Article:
Scan Wifi from Terminal

There is a command line tool that allows you to work with the wireless connection on your Mac. The tool is very useful but by default hidden and not well documented.



Turn on/off and join

Let`s start a wifi scan and get some information

Note: If do not specify the interface, airport will use the first wifi interface on the system.

Easy way


The captured packets you will find as “/tmp/airportSniffXXXXXX.cap”.

Publish continuous integration status on Desktop

In one of my last tutorials, i show how to develop test tools for software tester with Python. Now i will show you, how to publish continuous integration status information for other team members like Scrum master, Product owner or Test manager.



If you don`t have Jenkins or Hudson running, search some public services with Google!

Example: inurl:8080 intitle:”Dashboard [Jenkins]”


Create a python script like this:

Now start GeekTool and create a new Geeklet. Drag a Shell Geeklet on you Desktop. Now insert values for name, size, set colors and so on and add the python script on “Command”.

Create Geeklet

… the script.

Geeklet Command

Thats it! Now you can export the Geeklet and share it with you team members. My current screen looks like:

Geeklet result

Simple ssh brute-force attack with Hydra

Test preparation

Install Hydra

Now create two files (or download anywhere)

Run tests

Create some content (by line) and start the ssh brute-force with Hydra.

If Hydra found something, the message looks like:

Note: for legal purposes only!

Create your own test application

A lot of software testers do have no or less development skills. They also have less skills to use commandline tools and need GUI applications. In addition, the test applications for the respective claims should be easy to use. This guide will show you how to easily deploy software testers the needed test tools. This is just an example, please feel free to expand it!


Let`s go

After create a new PyCharm project (with virtualenv), create 2 new empty files (requirements.txt, and import a icon. You can found icons (*.icns) on iconarchive for free.

application project files

Open the “requirements.txt” file and add Requests library.

Open the “” and add the following content.

For first test, run the application. If there are no issues – open the PyCharm terminal and run the following command.

Now you should see the generated file “” in the Project. Open the file and add the icon. The content should look like this:

Now execute the following command to build, for first test.

After some messages in terminal, your Project should show 2 new folders (build, dist). The alias mode (-A / –alias) instructs py2app to build an application, but it is not portable to other machines! You can open the Application in Finder or from terminal for your tests. If there are changes, just run the build-command again.

If everything is fine and your Application is ready for ship, run the following command.

Again the Application can be found on folder “dist”. The result should look like this:

example application

Have fun and be creative! Too ship the test application for Windows users, look at py2exe.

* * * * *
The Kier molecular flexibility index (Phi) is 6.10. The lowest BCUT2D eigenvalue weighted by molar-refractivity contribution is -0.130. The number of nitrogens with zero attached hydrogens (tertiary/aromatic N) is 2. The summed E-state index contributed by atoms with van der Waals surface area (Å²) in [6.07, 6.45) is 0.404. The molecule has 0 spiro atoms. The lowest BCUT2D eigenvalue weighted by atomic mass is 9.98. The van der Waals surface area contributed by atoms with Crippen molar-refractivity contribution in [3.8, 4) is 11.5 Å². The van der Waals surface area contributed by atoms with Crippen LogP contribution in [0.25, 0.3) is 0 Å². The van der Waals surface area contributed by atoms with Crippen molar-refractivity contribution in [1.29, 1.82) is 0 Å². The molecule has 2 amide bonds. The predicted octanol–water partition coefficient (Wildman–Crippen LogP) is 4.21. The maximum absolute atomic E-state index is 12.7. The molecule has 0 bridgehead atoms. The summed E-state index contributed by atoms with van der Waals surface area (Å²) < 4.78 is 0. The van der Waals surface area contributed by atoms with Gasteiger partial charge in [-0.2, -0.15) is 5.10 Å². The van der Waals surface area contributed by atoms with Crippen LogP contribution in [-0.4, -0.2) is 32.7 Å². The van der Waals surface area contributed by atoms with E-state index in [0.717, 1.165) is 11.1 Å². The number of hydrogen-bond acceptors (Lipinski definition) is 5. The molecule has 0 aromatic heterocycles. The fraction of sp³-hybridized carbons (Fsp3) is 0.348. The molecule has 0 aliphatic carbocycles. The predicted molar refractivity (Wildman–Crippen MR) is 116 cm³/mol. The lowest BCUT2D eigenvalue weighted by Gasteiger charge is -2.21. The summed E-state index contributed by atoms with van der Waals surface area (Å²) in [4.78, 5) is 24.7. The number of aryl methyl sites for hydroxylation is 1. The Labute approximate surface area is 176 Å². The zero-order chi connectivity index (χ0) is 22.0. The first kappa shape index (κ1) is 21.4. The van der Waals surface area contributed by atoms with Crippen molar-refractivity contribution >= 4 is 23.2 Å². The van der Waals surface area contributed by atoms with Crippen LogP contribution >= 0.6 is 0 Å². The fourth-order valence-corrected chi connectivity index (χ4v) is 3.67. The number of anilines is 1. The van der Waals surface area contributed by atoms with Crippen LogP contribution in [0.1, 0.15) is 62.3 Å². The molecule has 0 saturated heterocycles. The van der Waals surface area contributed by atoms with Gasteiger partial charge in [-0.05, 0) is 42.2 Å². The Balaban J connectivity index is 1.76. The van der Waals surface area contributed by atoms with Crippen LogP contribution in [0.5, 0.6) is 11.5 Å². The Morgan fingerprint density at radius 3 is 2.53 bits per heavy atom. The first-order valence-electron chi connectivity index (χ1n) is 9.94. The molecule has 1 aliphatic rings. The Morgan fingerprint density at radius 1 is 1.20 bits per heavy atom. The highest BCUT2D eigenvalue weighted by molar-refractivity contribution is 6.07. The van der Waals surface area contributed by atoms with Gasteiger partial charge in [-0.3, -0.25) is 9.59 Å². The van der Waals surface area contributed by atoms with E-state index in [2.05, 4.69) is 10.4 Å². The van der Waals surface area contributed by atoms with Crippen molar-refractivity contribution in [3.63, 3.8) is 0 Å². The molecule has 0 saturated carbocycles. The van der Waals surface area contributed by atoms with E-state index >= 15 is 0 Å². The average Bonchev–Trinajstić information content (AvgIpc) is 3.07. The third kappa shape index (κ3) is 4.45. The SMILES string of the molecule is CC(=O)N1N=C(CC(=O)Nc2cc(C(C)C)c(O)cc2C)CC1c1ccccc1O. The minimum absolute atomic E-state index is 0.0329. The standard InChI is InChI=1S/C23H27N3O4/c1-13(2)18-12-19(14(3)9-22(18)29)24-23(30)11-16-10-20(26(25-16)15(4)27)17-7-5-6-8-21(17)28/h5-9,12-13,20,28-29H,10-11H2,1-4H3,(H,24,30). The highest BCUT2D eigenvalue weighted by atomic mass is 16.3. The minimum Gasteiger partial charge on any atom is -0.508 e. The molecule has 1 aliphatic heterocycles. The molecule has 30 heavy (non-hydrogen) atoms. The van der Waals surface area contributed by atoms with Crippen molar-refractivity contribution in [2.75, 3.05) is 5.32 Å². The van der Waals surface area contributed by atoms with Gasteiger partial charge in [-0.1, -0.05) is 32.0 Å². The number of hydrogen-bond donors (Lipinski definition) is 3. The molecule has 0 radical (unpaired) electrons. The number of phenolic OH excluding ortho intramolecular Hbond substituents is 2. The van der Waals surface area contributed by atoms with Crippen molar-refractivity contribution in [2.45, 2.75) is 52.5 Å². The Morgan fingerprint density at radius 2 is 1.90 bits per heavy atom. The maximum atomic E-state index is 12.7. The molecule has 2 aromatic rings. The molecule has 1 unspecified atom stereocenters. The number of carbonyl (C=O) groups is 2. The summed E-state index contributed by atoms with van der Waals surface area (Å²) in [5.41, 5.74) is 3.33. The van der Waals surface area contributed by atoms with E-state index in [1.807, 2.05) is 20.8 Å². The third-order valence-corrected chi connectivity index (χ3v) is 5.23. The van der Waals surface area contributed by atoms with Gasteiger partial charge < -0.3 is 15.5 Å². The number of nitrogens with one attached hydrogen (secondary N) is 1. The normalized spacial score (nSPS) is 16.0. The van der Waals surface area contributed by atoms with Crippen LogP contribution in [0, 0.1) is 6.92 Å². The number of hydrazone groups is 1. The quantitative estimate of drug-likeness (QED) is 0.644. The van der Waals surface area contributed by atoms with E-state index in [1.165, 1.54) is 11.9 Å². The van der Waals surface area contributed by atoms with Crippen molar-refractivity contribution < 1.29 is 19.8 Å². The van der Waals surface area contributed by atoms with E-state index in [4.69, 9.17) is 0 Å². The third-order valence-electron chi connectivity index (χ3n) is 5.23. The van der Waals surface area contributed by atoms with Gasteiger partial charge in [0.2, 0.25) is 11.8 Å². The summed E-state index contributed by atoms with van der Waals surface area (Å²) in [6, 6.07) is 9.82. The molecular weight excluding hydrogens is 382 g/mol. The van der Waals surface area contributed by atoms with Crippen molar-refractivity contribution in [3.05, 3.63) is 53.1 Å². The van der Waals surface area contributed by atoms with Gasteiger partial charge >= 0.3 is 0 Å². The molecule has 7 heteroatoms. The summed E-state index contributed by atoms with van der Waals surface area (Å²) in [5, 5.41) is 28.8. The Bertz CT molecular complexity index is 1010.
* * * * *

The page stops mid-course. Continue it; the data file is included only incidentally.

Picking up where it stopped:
PyCharm with Virtualenv on Mac OS X

This guide shows you how to use PyCharm with virtualenv on Mac OS X.



First install we install Virtualenv and Virtualenvwrapper.

Now we start PyCharm to create new project.

PyCharm Virtualenv

After given the new name for the project on Location, select for Interpreter “Create VirtualEnv”.

PyCharm Create Virtualenv

Create Virtual Environment dialog box opens. Here type the name of the new virtual environment and specify the target directory for he new virtual environment on Location. Select one “Base interpreter” and if needed, select the check box “Inherit global site-packages”.

PyCharm Virtualenv Setup

Press “OK” button to apply changes and close the dialog box. After press the  “Create” button – PyCharm create the new project.


Speed up with VBoxManage

If you use Virtualbox, you can speed up your daily workflow with VBoxManage. This guide show some basic commands.



There ‘s more! If you are familiar with basic commands, read the help or user manual!

Install Jenkins with Puppet

As a software tester you need a test environment! The test environment should be soon as possible and without outside resources deployable. This guide shows you how to install Jenkins on Debian/Ubuntu with Puppet (Version 2.7.x).


If Puppet and Puppet-Lint are not installed:

The project looks like the following:


The first content we add is for “site.pp”. Here we include the “nodes.pp” and setup basic paths.

The next content is for second file “nodes.pp”. Here we create the case statement with the include for Jenkins class and a message (if OS is not supported).

As last step we create the content for “init.pp”.

Note: The space after “/etc /apt” on “update” and “source file” should removed! I made this just because of the security policies of my provider. They do not allow! 🙁


First we check the syntax with the puppet-lint. As software tester i think you always lint! 😉

Now we make some different “Dry-runs”.

With “–noop” nothing is really executed. The “–modulepath”, “–summarize” and “–debug” speaks for themselves.

the Final

Now the final, after the Puppet is ready you should able to connect to Jenkins.


Textmate with Puppet syntax highlighting

To enable syntax highlighting for puppet in textmate, follow this guide.


  • Textmate installed
  • Git installed (available with command line developer tools)


Create new folder on desktop

Go inside created folder and clone from Git repository

Move the “Puppet.tmbundle” file into specific folder and delete create folder on desktop

Now select a *.pp file and open with Textmate. In the Textmate dialog, select “Puppet” and “Install Bundle”.